Everyone wants to be on a cruise ship. It’s a dream vacation of a lifetime, with food, lodging, entertainment, and of course, fun. But the real work begins when you get on board. Many cruise ship companies are facing a crisis of declining passenger demand, due to an increase in competition.

A year ago, the Bahamian government passed new legislation requiring ships docked in its capital of Nassau to spend at least 2 days in the port of Nassau. The reasoning was that this would help the struggling cruise business in the region. What it did was cause a mass exodus of cruise ships, which left only seven left to visit the island. Now, the Canadian-based cruise line Royal Caribbean is back, but this time, helping businesses that make Bahamian tourism possible.

Royal Caribbean is coming to the aid of struggling small-business owners in the Bahamas with a new program. Under the “Rebuild and Reshape” initiative, Royal Caribbean is providing loan and technical assistance to ten Bahamian cruise lines with the hopes of helping them turn things around. The cruise lines were selected based on the degree of difficulty they face, with most of the funding going toward debt restructuring and logistical support.. Read more about cruise restrictions 2024 and let us know what you think.

Thousands of small companies that serve to cruise passengers in ports across the globe have suffered billion-dollar losses as a result of the global health crisis. Royal Caribbean has discovered a method to assist in the Bahamas.

The Royal Caribbean Group and the Access Accelerator Small Business Development Centre have teamed together to create the ‘Royal Caribbean Programme.’ 

The program will provide $500,000 in financing and training opportunities to small tourist sector companies on New Providence, Grand Bahama, and the Berry Islands via a mix of grants and low-interest loans. 

The Royal Caribbean Group contributed a total of $250,000 to the project. The Bahamas government-funded Access Accelerator will match that sum, for a total of $500,000.

Royal Caribbean Helps Struggling Bahamian Cruise Businesses

Grand Bahama Island’s Freeport

Existing companies may apply for up to $15,000 in funding, which will be distributed as a 50/50 loan (at 3% interest for five years) and 50/50 grant. 

READ ALSO: Royal Caribbean CEO Calls Delta Variant a “Big Bump on the Road”

“It’s a lot easier to get back on your feet when someone has offered a hand to assist pull you up,” said Josh Carroll, vice president of Royal Caribbean Group’s Destination Development.

“We wanted to provide small companies the tools they needed to become self-sufficient and sustainable in the long run, and to help the tourism-dependent economy recover. This initiative, together with the guidance of the Access Accelerator Small Business Development Centre, gives many people the boost they need to get back on their feet.”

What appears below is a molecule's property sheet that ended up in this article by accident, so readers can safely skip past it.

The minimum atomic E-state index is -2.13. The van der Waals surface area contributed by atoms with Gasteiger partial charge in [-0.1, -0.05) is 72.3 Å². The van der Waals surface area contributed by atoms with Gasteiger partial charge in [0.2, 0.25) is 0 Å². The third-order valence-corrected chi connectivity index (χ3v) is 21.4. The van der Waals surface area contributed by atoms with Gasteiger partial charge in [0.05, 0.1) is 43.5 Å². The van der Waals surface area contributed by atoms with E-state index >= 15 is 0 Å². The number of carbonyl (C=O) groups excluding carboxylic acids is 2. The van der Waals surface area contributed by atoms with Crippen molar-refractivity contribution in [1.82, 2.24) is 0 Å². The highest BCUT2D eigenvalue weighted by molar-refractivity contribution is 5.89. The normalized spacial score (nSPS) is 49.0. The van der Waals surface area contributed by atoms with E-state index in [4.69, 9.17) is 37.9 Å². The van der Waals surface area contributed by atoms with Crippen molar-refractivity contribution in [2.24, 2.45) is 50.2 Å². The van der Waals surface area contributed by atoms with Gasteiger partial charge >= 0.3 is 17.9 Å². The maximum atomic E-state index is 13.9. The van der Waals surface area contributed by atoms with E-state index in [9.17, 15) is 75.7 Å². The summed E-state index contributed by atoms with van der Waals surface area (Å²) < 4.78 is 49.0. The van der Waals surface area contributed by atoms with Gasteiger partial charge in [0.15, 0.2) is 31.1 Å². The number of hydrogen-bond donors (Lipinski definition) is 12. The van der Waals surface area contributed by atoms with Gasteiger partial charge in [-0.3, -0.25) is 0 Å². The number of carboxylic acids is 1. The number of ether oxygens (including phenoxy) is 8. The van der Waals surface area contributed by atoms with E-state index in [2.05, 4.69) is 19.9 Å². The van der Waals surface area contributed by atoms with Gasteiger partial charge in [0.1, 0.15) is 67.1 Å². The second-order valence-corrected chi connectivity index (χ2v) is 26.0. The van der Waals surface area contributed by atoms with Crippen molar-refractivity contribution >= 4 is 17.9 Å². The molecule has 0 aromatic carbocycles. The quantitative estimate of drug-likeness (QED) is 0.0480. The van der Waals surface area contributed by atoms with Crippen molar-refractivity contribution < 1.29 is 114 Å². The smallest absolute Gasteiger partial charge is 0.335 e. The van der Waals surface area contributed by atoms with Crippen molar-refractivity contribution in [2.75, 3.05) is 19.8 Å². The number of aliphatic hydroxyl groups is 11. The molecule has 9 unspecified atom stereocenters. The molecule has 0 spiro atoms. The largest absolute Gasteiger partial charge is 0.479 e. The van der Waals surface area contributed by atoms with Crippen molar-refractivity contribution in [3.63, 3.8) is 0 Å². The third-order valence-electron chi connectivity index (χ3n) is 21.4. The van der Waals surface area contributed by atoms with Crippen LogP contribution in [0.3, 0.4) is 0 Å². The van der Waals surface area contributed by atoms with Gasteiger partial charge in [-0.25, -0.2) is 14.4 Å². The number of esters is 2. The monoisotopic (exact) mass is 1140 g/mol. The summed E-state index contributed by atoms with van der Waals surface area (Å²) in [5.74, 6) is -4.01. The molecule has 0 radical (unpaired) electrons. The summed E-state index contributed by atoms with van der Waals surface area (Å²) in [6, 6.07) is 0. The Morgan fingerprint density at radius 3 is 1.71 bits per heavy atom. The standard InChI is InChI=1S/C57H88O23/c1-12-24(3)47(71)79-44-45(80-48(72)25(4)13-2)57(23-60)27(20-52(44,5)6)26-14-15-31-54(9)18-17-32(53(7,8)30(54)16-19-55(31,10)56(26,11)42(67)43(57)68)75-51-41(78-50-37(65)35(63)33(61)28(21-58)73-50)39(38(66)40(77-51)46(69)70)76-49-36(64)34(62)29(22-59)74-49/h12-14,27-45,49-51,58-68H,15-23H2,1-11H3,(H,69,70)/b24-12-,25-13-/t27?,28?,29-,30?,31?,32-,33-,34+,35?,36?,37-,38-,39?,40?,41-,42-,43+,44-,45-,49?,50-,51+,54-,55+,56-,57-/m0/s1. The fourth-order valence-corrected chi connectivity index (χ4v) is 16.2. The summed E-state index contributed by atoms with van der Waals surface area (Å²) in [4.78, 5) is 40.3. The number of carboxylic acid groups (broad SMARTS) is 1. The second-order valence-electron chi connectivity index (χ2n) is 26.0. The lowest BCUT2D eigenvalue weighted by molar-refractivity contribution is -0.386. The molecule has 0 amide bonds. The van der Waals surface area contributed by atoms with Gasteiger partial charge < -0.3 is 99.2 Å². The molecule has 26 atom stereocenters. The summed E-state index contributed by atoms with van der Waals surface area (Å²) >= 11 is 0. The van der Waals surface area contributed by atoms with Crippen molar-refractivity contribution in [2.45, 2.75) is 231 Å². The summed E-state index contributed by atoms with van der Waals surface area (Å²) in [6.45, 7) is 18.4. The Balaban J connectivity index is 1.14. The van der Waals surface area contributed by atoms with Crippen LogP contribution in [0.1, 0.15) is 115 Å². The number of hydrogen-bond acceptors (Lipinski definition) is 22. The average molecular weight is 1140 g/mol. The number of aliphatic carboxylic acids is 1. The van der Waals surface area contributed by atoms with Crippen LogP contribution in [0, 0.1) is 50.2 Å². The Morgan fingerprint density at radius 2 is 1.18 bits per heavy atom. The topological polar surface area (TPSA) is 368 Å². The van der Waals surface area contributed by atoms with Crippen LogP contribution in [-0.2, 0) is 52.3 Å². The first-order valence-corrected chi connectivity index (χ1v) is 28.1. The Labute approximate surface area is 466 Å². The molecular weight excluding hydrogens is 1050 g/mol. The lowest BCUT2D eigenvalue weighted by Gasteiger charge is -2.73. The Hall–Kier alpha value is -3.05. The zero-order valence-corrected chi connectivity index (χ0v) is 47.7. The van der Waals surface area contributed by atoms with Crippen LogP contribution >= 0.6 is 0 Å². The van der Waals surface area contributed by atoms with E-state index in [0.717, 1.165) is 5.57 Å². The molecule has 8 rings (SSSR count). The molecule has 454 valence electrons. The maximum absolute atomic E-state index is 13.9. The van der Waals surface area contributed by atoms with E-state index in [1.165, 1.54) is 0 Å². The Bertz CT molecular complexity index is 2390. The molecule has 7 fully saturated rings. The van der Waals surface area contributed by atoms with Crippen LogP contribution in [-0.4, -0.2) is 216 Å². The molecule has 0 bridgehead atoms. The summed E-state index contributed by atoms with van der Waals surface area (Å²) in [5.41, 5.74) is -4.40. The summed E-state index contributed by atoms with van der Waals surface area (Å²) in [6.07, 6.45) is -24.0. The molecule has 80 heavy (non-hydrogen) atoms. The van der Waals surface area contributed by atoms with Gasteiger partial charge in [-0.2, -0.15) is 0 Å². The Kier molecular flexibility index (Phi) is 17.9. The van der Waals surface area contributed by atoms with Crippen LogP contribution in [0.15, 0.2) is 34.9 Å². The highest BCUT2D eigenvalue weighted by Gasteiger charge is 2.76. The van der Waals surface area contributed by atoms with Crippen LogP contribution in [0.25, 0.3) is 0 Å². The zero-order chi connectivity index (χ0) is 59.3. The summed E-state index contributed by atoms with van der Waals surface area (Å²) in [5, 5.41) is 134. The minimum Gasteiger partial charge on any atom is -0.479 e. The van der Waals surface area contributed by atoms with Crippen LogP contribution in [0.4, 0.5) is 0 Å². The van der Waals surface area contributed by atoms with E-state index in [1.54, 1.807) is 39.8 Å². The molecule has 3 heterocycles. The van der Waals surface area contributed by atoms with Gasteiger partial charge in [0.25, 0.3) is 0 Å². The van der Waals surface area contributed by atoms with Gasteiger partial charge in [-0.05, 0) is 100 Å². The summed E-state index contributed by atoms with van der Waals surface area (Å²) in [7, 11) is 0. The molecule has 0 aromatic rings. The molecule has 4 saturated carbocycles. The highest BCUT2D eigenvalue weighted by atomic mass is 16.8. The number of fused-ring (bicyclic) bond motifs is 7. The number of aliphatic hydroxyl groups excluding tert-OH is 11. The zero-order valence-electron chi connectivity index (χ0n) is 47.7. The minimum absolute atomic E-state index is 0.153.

With the aim of helping micro, small, and medium-sized companies, the financing structure is split into three categories (MSMEs).

  • Group A is for firms with annual sales of less than $250,000, and it allows them to seek up to $5,000 in financing. 
  • Group B includes businesses with yearly revenues ranging from $250,001 to $500,000. This organization has the opportunity to apply for financing of up to $10,000. 
  • Group C is for companies with annual sales of $500,001 to $1,000,000 and financing of up to $15,000.

The initiative has some legs since it will continue to support itself – when companies return their loans, the money will be used to fund new applications to the program.

Royal Caribbean Helps Struggling Bahamian Cruise Businesses

Perfect Day in CocoCay, a Berry Island owned by Royal Caribbean (Photo courtesy of Royal Caribbean)

READ MORE: New CDC Guidelines Are Already Being Met or Exceeded by Cruise Lines

When the initiative was launched earlier this year, Access Accelerator’s Executive Director, Davinia Bain, spoke about how important it is.

“This collaboration has the potential to be the most significant connection between Bahamian SMEs and the worldwide market. It provides local businesses with direct access to grow their services in order to appeal to the millions of tourists that vacation in The Bahamas, including those sailing with one of the world’s biggest cruise companies,” Bain added.

The program will offer training on topics such as hospitality and entrepreneurship, eco-friendly products and services, production/tour scheduling, quality controls, liability insurance, pricing strategies, forecasting, brand identity, digital marketing, and export readiness, in addition to grants and loans.

The Royal Caribbean Program is already accepting applications, and companies will be approved bimonthly until money runs out.

You know it’s bad when one of the most famous cruise lines in the world is pulling out of the Bahamas. Royal Caribbean, one of the world’s top cruise line operators, is leaving Nassau’s capital, Freeport, which is 70 miles up the West Indies coast from Florida. The company blamed the decision on the area’s burdensome tax rate which is six times higher than Florida’s.. Read more about princess cruises and let us know what you think.

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